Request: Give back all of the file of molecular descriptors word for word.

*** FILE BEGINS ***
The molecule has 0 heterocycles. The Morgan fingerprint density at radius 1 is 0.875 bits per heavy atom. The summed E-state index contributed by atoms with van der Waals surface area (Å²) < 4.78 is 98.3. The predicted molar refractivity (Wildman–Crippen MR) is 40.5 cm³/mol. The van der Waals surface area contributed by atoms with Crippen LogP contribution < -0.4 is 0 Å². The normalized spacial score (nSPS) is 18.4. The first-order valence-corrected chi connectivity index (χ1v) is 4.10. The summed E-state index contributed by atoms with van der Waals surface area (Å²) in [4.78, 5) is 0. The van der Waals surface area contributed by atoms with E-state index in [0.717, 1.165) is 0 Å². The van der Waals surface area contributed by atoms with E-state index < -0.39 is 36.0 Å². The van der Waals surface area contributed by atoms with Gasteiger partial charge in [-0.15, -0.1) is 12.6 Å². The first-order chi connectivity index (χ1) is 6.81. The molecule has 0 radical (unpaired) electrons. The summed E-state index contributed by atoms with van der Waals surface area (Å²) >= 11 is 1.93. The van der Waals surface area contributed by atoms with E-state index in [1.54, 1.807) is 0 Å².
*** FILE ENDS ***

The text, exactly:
The molecule has 0 heterocycles. The Morgan fingerprint density at radius 1 is 0.875 bits per heavy atom. The summed E-state index contributed by atoms with van der Waals surface area (Å²) < 4.78 is 98.3. The predicted molar refractivity (Wildman–Crippen MR) is 40.5 cm³/mol. The van der Waals surface area contributed by atoms with Crippen LogP contribution < -0.4 is 0 Å². The normalized spacial score (nSPS) is 18.4. The first-order valence-corrected chi connectivity index (χ1v) is 4.10. The summed E-state index contributed by atoms with van der Waals surface area (Å²) in [4.78, 5) is 0. The van der Waals surface area contributed by atoms with E-state index in [0.717, 1.165) is 0 Å². The van der Waals surface area contributed by atoms with E-state index < -0.39 is 36.0 Å². The van der Waals surface area contributed by atoms with Gasteiger partial charge in [-0.15, -0.1) is 12.6 Å². The first-order chi connectivity index (χ1) is 6.81. The molecule has 0 radical (unpaired) electrons. The summed E-state index contributed by atoms with van der Waals surface area (Å²) >= 11 is 1.93. The van der Waals surface area contributed by atoms with E-state index in [1.54, 1.807) is 0 Å².